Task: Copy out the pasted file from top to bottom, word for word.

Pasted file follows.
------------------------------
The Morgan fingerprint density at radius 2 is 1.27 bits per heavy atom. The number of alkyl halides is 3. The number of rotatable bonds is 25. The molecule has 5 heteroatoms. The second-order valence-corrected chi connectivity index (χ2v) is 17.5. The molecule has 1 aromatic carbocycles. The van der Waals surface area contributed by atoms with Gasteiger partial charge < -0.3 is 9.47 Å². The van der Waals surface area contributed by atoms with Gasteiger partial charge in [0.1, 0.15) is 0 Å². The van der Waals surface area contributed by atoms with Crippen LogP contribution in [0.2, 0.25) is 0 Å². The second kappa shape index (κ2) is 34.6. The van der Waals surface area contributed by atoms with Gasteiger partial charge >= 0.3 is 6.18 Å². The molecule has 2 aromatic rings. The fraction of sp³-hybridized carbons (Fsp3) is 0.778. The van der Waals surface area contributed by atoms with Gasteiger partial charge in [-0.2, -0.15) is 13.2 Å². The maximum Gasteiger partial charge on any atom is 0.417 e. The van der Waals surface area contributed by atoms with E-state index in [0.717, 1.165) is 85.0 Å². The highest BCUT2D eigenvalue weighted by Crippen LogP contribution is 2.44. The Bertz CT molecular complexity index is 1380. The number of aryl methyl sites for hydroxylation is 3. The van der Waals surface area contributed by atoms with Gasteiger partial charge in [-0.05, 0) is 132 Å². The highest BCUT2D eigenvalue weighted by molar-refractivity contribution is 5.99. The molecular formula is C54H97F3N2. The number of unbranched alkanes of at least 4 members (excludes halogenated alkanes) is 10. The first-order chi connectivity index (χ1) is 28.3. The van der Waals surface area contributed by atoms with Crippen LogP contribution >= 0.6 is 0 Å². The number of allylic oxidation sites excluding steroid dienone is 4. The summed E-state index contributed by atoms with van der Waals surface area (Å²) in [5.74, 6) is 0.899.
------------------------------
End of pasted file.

The Morgan fingerprint density at radius 2 is 1.27 bits per heavy atom. The number of alkyl halides is 3. The number of rotatable bonds is 25. The molecule has 5 heteroatoms. The second-order valence-corrected chi connectivity index (χ2v) is 17.5. The molecule has 1 aromatic carbocycles. The van der Waals surface area contributed by atoms with Gasteiger partial charge < -0.3 is 9.47 Å². The van der Waals surface area contributed by atoms with Gasteiger partial charge in [0.1, 0.15) is 0 Å². The van der Waals surface area contributed by atoms with Crippen LogP contribution in [0.2, 0.25) is 0 Å². The second kappa shape index (κ2) is 34.6. The van der Waals surface area contributed by atoms with Gasteiger partial charge >= 0.3 is 6.18 Å². The molecule has 2 aromatic rings. The fraction of sp³-hybridized carbons (Fsp3) is 0.778. The van der Waals surface area contributed by atoms with Gasteiger partial charge in [-0.2, -0.15) is 13.2 Å². The maximum Gasteiger partial charge on any atom is 0.417 e. The van der Waals surface area contributed by atoms with E-state index in [0.717, 1.165) is 85.0 Å². The highest BCUT2D eigenvalue weighted by Crippen LogP contribution is 2.44. The Bertz CT molecular complexity index is 1380. The number of aryl methyl sites for hydroxylation is 3. The van der Waals surface area contributed by atoms with Gasteiger partial charge in [-0.05, 0) is 132 Å². The highest BCUT2D eigenvalue weighted by molar-refractivity contribution is 5.99. The molecular formula is C54H97F3N2. The number of unbranched alkanes of at least 4 members (excludes halogenated alkanes) is 10. The first-order chi connectivity index (χ1) is 28.3. The van der Waals surface area contributed by atoms with Crippen LogP contribution >= 0.6 is 0 Å². The number of allylic oxidation sites excluding steroid dienone is 4. The summed E-state index contributed by atoms with van der Waals surface area (Å²) in [5.74, 6) is 0.899.